Outgrowing its space
Monroe clinic is struggling to meet community's needs
A small clinic in the city of Monroe has more patients than the town's population.
The health center is an access point for many different types of health care needs. It's where people can get primary care, prescriptions, vaccines, dental services as well as help applying for insurance plans, getting resources and even getting transportation for patients to receive care.
Outgrowing its space, the Monroe Health Center highlights some of the challenges of getting health care in rural areas.
Outgrown In a 1,600-square-foot modular building just across from Monroe Grade School, physicians' desks sit between copy machines and refrigerators full of vaccines. Every cabinet is put to use, filled with test tubes, needles, syringes and wound dressings.
Employees duck into open rooms to make space for patients passing by the long, narrow hallway that is the only way of getting around the building. During appointments, healthcare workers often use speech-to-text technology to maintain patient confidentiality – because the walls are so thin.
"We've outgrown the space and have just kept putting band-aids over it," said Christine Mosbaugh, health communication and strategy manager for Benton County.
More than 800 patients are served at the Monroe Health Center, while the city of Monroe has only about 647 residents, according to census data.
That's because the clinic doesn't just serve Monroe residents. It's become a health care hub for the rural parts of three counties: Benton, Linn and Lane, she said.
Looking at patient demographics, 43% are Monroe residents, 26% are from Junction City and 14% are from Harrisburg. Some also come from Corvallis, Eugene and Cheshire.
"It's the only access to primary care and dental services in a 15mile radius," Mosbaugh said.
Monroe isn't a unique case. Rural communities represent nearly two-thirds of the professional shortage in primary care health, according to a U.S. Department of Agriculture report released in 2019. Because only 14% of Americans live in rural communities, they are over-represented in this shortage.
Benton County is facing a shortage of dentists, said Carla Jones, executive director of Linn and Benton Community Health Centres.
The Monroe Health Centre is also one of the few places that offers behavioural health services, Mosbaugh said.
Another draw that has the small facility handling a big caseload is that it accepts Medicaid insurance, she said.
Quite a few patients only speak Spanish, and a handful of staff at the health centre are bi-lingual, which also addresses a need in the community, Mosbaugh said.
Transportation is a big issue in rural areas, and that's true here as well, said Lizdaly Cancel, the clinic's health navigation service manager.
Besides an urgent care in Junction City about 9 miles away, the Monroe Health Centre is the only health care option for a lot of people, Cancel said. And with no nearby public transit line serving the area, sometimes, staff will go out and pick up patients with the county-provided vehicles.
Another challenge has been communicating the role of preventative care versus emergency care, Mosbaugh said.
Although the clinic often helps in small incidents at the school across the street, such as wound care, there are certain things that should probably be brought to urgent care instead, she said. That's a difficult message to communicate when the clinic is one of the few health care options in the area, she said.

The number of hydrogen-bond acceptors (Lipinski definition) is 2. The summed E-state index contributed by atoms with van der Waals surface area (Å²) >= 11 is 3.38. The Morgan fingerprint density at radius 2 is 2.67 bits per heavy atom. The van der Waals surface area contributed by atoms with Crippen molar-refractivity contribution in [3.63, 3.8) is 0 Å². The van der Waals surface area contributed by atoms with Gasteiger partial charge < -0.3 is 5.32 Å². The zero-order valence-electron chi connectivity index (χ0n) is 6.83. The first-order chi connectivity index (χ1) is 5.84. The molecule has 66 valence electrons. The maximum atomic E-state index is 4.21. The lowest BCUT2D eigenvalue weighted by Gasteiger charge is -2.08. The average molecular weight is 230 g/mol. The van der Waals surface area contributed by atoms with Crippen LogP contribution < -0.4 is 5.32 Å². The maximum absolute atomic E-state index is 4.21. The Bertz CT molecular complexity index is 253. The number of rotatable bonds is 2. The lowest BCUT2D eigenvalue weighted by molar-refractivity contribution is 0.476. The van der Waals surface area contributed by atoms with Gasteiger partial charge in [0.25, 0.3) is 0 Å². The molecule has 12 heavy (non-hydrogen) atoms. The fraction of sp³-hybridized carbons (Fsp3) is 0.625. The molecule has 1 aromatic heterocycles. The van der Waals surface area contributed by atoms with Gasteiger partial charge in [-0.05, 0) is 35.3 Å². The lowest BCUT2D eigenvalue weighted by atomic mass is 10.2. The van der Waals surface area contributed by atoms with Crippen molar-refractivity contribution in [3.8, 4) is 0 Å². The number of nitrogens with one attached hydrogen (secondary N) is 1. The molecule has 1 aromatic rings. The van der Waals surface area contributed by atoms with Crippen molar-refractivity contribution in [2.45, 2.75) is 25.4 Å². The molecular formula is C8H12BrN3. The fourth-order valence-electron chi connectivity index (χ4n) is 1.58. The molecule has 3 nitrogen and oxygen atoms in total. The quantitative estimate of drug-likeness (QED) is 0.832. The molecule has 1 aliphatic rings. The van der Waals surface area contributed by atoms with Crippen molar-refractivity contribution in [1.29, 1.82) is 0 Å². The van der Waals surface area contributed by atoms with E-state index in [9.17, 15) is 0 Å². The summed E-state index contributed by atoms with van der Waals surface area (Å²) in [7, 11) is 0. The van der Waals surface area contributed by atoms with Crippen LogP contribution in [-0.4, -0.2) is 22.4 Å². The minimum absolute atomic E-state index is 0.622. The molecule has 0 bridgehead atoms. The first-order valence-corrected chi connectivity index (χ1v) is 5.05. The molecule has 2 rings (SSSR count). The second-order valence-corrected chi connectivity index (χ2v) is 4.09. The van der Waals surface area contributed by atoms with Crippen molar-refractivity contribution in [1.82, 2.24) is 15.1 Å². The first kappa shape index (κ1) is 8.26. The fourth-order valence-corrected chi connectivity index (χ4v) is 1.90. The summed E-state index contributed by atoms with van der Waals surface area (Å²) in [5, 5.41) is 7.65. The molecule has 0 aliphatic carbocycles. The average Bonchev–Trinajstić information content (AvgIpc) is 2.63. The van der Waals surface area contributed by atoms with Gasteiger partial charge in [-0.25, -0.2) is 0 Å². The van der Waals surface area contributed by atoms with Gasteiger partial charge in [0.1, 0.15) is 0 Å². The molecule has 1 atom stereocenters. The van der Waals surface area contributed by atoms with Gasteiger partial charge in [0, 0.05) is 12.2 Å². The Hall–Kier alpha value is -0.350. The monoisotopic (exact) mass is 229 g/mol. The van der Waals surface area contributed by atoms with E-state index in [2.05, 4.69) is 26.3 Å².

But the centre does have its limitations. For example, they don't have the equipment to take X-rays, she said.
Like other health care settings, staffing has also been an issue at the clinic. There's a mix of full-time, in-house and rotating health care professionals who come through the clinic.
"We have been feeling the pains of the workforce shortage," Jones said.
The Monroe Health Centre hasn't had a permanent primary care provider since January, Jones said. Right now, two part-time family nurse practitioners fill those shoes.
Ever since the pandemic, the trend among health care professionals, especially specialized, experienced workers, has been to decrease their hours to part time and not accept full-time positions, Jones said. Still, she is optimistic about having more long-term staff and concentrating efforts to attract talent from the area, she said.
Monroe is one of six rural health care centres in Linn and Benton counties. While one might think it would be able to partner with another rural health care centres to pool resources, Mosbough said, it's isn't that easy.
The nearest health care centre is Alsea, and although the two cities look close together on a map, the geography of the terrain puts a lot of distance between them, she said.
Over the years, mainly the last five, the clinic has seen an influx of patients, Jones said. Staff is hoping to get a new building, and Benton County officials are working on it.
The replacement still would be a modular building, but it would be much bigger so it wouldn't feel as cramped. Officials are projecting a new building being 3,400 square feet.
With a nearly $1.9 million price tag, the project is a candidate to receive $1 million from the U.S. House Appropriations Committee. The rest would be covered by grants and county funding, Jones said.
Mosbaugh hopes that the new building will also allow the opportunity for a trauma-informed design. Many studies have shown how the colour, lighting, furniture placement and layout of a room can create a more calming, welcoming mood.
That's something staff wants to encourage in their "person-cantered care," she said.
"The population we serve comes from all kinds of lived experiences and we want to create safe, comfortable places," Mosbaugh said.